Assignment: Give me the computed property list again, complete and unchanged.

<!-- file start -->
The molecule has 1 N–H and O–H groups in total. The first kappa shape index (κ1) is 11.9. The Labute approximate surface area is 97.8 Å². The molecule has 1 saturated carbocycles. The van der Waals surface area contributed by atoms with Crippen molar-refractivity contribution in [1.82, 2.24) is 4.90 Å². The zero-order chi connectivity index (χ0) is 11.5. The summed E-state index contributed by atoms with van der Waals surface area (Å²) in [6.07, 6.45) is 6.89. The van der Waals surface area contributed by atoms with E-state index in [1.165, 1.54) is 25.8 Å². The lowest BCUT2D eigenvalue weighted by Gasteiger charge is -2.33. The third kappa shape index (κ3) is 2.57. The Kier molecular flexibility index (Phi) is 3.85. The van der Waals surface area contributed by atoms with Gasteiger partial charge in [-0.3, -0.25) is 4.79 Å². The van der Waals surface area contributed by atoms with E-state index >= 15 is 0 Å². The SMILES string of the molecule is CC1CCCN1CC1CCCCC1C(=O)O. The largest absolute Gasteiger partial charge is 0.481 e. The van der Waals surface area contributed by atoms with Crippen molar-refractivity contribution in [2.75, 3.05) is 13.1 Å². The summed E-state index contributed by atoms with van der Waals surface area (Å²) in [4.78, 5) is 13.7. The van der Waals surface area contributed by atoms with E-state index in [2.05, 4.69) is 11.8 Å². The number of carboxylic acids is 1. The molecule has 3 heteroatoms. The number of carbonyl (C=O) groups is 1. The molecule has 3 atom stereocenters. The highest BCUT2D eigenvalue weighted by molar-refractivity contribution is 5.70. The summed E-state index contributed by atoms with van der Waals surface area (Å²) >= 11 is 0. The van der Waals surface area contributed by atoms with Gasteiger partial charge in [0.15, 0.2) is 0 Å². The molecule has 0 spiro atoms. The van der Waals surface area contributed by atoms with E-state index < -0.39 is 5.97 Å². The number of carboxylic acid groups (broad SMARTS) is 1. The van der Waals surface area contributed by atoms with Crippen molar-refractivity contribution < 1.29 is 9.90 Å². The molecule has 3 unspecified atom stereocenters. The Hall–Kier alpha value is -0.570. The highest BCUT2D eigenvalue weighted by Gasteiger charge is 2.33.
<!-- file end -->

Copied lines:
The molecule has 1 N–H and O–H groups in total. The first kappa shape index (κ1) is 11.9. The Labute approximate surface area is 97.8 Å². The molecule has 1 saturated carbocycles. The van der Waals surface area contributed by atoms with Crippen molar-refractivity contribution in [1.82, 2.24) is 4.90 Å². The zero-order chi connectivity index (χ0) is 11.5. The summed E-state index contributed by atoms with van der Waals surface area (Å²) in [6.07, 6.45) is 6.89. The van der Waals surface area contributed by atoms with E-state index in [1.165, 1.54) is 25.8 Å². The lowest BCUT2D eigenvalue weighted by Gasteiger charge is -2.33. The third kappa shape index (κ3) is 2.57. The Kier molecular flexibility index (Phi) is 3.85. The van der Waals surface area contributed by atoms with Gasteiger partial charge in [-0.3, -0.25) is 4.79 Å². The van der Waals surface area contributed by atoms with E-state index >= 15 is 0 Å². The SMILES string of the molecule is CC1CCCN1CC1CCCCC1C(=O)O. The largest absolute Gasteiger partial charge is 0.481 e. The van der Waals surface area contributed by atoms with Crippen molar-refractivity contribution in [2.75, 3.05) is 13.1 Å². The summed E-state index contributed by atoms with van der Waals surface area (Å²) in [4.78, 5) is 13.7. The van der Waals surface area contributed by atoms with E-state index in [2.05, 4.69) is 11.8 Å². The number of carboxylic acids is 1. The molecule has 3 heteroatoms. The number of carbonyl (C=O) groups is 1. The molecule has 3 atom stereocenters. The highest BCUT2D eigenvalue weighted by molar-refractivity contribution is 5.70. The summed E-state index contributed by atoms with van der Waals surface area (Å²) >= 11 is 0. The van der Waals surface area contributed by atoms with Gasteiger partial charge in [0.15, 0.2) is 0 Å². The molecule has 0 spiro atoms. The van der Waals surface area contributed by atoms with E-state index < -0.39 is 5.97 Å². The number of carboxylic acid groups (broad SMARTS) is 1. The van der Waals surface area contributed by atoms with Crippen molar-refractivity contribution < 1.29 is 9.90 Å². The molecule has 3 unspecified atom stereocenters. The Hall–Kier alpha value is -0.570. The highest BCUT2D eigenvalue weighted by Gasteiger charge is 2.33.